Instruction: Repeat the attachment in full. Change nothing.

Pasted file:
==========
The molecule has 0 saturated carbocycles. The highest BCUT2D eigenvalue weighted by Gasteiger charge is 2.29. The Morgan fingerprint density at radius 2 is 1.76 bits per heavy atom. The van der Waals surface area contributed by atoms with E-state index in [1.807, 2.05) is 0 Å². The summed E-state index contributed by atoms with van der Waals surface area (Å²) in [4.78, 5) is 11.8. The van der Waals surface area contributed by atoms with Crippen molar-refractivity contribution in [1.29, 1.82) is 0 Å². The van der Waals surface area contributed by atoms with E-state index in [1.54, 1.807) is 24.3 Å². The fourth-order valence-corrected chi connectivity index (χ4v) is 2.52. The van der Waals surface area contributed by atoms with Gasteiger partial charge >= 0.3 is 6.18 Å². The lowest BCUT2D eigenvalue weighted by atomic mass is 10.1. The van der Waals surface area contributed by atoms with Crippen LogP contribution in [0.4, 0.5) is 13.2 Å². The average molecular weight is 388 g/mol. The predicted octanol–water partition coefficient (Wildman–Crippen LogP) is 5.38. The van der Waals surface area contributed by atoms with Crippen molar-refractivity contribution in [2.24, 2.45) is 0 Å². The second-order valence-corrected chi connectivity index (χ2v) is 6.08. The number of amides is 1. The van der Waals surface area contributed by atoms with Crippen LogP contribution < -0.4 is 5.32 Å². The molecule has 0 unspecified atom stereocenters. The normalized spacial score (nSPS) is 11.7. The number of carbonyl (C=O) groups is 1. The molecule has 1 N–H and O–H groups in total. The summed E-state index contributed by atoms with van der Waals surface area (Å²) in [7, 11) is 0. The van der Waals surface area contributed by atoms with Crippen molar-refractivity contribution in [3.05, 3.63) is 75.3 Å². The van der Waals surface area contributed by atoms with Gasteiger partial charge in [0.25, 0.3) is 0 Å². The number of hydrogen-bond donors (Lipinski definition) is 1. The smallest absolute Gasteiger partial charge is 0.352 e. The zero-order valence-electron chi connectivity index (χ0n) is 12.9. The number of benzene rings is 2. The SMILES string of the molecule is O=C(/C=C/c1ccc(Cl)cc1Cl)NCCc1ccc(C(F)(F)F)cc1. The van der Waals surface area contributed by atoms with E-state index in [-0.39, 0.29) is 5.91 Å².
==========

The molecule has 0 saturated carbocycles. The highest BCUT2D eigenvalue weighted by Gasteiger charge is 2.29. The Morgan fingerprint density at radius 2 is 1.76 bits per heavy atom. The van der Waals surface area contributed by atoms with E-state index in [1.807, 2.05) is 0 Å². The summed E-state index contributed by atoms with van der Waals surface area (Å²) in [4.78, 5) is 11.8. The van der Waals surface area contributed by atoms with Crippen molar-refractivity contribution in [1.29, 1.82) is 0 Å². The van der Waals surface area contributed by atoms with E-state index in [1.54, 1.807) is 24.3 Å². The fourth-order valence-corrected chi connectivity index (χ4v) is 2.52. The van der Waals surface area contributed by atoms with Gasteiger partial charge >= 0.3 is 6.18 Å². The lowest BCUT2D eigenvalue weighted by atomic mass is 10.1. The van der Waals surface area contributed by atoms with Crippen LogP contribution in [0.4, 0.5) is 13.2 Å². The average molecular weight is 388 g/mol. The predicted octanol–water partition coefficient (Wildman–Crippen LogP) is 5.38. The van der Waals surface area contributed by atoms with Crippen molar-refractivity contribution in [2.24, 2.45) is 0 Å². The second-order valence-corrected chi connectivity index (χ2v) is 6.08. The number of amides is 1. The van der Waals surface area contributed by atoms with Crippen LogP contribution < -0.4 is 5.32 Å². The molecule has 0 unspecified atom stereocenters. The normalized spacial score (nSPS) is 11.7. The number of carbonyl (C=O) groups is 1. The molecule has 1 N–H and O–H groups in total. The summed E-state index contributed by atoms with van der Waals surface area (Å²) in [7, 11) is 0. The van der Waals surface area contributed by atoms with Crippen molar-refractivity contribution in [3.05, 3.63) is 75.3 Å². The van der Waals surface area contributed by atoms with Gasteiger partial charge in [0.25, 0.3) is 0 Å². The number of hydrogen-bond donors (Lipinski definition) is 1. The smallest absolute Gasteiger partial charge is 0.352 e. The zero-order valence-electron chi connectivity index (χ0n) is 12.9. The number of benzene rings is 2. The SMILES string of the molecule is O=C(/C=C/c1ccc(Cl)cc1Cl)NCCc1ccc(C(F)(F)F)cc1. The van der Waals surface area contributed by atoms with E-state index in [-0.39, 0.29) is 5.91 Å².